Enrico says: Feel free to use this as a place to comment on both the Phillies and Eagles games tonight. With all due respect to the WFC, a game three against the Pirates may take second billing on this much anticipated night for the Eagles.

Instant Replay: Reds 5, Phillies 2

Instant Replay: Reds 5, Phillies 2

BOX SCORE

Aaron Nola struggled and the Phillies' offense slumbered in a 5-2 loss to the Cincinnati Reds on Friday night at Citizens Bank Park.

The Phillies had just one hit through eight innings and three overall in losing for the 21st time in the last 26 games. They scored both of their runs in the ninth inning.

Over their last six games, five of which have been losses, the Phillies have been held to three hits four times.

The Phillies have scored just nine runs in their last six games.

Nola came off the disabled list and pitched seven innings of one-run ball Sunday in Pittsburgh. He failed to build on that outing against a Cincinnati club that entered the game with nine losses in its previous 12 games.

Starting pitching report
Nola, who entered the game having given up just one home run in 23 innings this season, gave up a pair of long balls in the first two innings as the Reds jumped out to a 3-0 lead. In all, the right-hander gave up six hits and five runs over six innings.

Nola is 2-2 with a 4.34 ERA in five starts.

Cincinnati right-hander Tim Adleman's 20th big-league start was the best of his career. The right-hander pitched eight shutout innings and allowed just four baserunners on one hit, two walks and a hit batsman. He struck out four.

Adleman entered the game with a 6.19 ERA this season.

Bullpen report
Mark Leiter Jr. pitched two scoreless innings and struck out three for the Phillies.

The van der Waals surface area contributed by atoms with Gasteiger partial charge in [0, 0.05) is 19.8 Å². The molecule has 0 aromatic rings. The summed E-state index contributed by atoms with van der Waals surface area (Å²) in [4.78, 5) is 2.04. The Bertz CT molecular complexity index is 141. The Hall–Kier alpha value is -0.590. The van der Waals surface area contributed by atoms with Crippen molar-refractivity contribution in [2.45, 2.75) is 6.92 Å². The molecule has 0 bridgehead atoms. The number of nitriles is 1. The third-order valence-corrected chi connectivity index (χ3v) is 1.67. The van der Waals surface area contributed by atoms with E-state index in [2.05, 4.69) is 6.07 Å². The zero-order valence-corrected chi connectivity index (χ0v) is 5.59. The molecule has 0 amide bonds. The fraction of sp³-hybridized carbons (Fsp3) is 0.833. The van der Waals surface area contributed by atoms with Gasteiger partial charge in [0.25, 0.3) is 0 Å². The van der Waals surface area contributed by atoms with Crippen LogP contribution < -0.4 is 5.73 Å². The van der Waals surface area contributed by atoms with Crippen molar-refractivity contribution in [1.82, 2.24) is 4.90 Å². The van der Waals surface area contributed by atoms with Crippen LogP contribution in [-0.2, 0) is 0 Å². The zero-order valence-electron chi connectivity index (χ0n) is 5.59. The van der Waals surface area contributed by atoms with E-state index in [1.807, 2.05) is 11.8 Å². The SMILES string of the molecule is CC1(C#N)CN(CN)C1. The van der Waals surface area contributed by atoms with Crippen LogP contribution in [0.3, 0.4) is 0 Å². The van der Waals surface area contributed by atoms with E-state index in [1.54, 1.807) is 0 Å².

Asher Wojciechowski lost the shutout in the ninth. Raisel Iglesias came on for the final two outs. He struck out Maikel Franco, the potential tying run, hacking wildly at a full-count breaking ball to end the game.

At the plate
Andres Blanco, the Phillies' No. 2 hitter, singled in the first inning. The Phillies did not have another hit until there was one out in the ninth.

Aaron Altherr doubled in the ninth to break up the Reds' shutout bid.

Odubel Herrera batted leadoff and ran his slump to 0 for 13 before doubling in the ninth. He hit a ball hard earlier in the game, too, but Cincinnati leftfielder Adam Duvall made a nice diving catch.

For Cincinnati, Duvall and Scott Schebler took Nola deep. Jose Peraza had a two-run single against Nola in the sixth inning. He has a 12-game hitting streak.

In the field
Cincinnati catcher Devin Mesoraco made a terrific play in starting a 2-4-3 double play to end the seventh inning.

Minor matters
Second base prospect Jesmuel Valentin had season-ending surgery on his left shoulder in Philadelphia on Friday. Valentin, who was playing at Triple A Lehigh Valley, is looking at a recovery time of four to five months. He should be ready to play winter ball in his native Puerto Rico. Valentin went down to the final days of camp in a bid to make the Phillies' opening day roster in spring training (see story).

Up next
The series continues in a 4:05 p.m. start Saturday. Jerad Eickhoff (0-5, 4.70) pitches against Bronson Arroyo (3-4, 6.75).